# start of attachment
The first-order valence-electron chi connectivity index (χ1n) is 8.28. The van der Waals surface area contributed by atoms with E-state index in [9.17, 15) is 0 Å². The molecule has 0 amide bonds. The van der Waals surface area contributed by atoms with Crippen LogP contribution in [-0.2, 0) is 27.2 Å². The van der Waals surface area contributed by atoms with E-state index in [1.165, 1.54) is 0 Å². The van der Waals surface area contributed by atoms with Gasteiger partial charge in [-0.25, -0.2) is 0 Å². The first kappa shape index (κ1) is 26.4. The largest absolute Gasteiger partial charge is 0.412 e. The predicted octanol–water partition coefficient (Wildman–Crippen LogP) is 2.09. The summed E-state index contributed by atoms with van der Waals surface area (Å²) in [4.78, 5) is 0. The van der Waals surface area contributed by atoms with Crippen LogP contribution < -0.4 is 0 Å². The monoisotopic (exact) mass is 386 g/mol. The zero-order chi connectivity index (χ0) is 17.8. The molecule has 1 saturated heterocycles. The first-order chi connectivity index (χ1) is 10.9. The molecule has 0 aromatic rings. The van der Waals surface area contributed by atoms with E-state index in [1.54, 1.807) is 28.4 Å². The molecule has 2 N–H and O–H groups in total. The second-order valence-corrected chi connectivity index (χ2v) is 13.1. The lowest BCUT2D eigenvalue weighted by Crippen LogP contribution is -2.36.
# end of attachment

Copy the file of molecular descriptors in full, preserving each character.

The first-order valence-electron chi connectivity index (χ1n) is 8.28. The van der Waals surface area contributed by atoms with E-state index in [9.17, 15) is 0 Å². The molecule has 0 amide bonds. The van der Waals surface area contributed by atoms with Crippen LogP contribution in [-0.2, 0) is 27.2 Å². The van der Waals surface area contributed by atoms with E-state index in [1.165, 1.54) is 0 Å². The van der Waals surface area contributed by atoms with Gasteiger partial charge in [-0.25, -0.2) is 0 Å². The first kappa shape index (κ1) is 26.4. The largest absolute Gasteiger partial charge is 0.412 e. The predicted octanol–water partition coefficient (Wildman–Crippen LogP) is 2.09. The summed E-state index contributed by atoms with van der Waals surface area (Å²) in [4.78, 5) is 0. The van der Waals surface area contributed by atoms with Crippen LogP contribution < -0.4 is 0 Å². The monoisotopic (exact) mass is 386 g/mol. The zero-order chi connectivity index (χ0) is 17.8. The molecule has 1 saturated heterocycles. The first-order chi connectivity index (χ1) is 10.9. The molecule has 0 aromatic rings. The van der Waals surface area contributed by atoms with E-state index in [1.54, 1.807) is 28.4 Å². The molecule has 2 N–H and O–H groups in total. The second-order valence-corrected chi connectivity index (χ2v) is 13.1. The lowest BCUT2D eigenvalue weighted by Crippen LogP contribution is -2.36.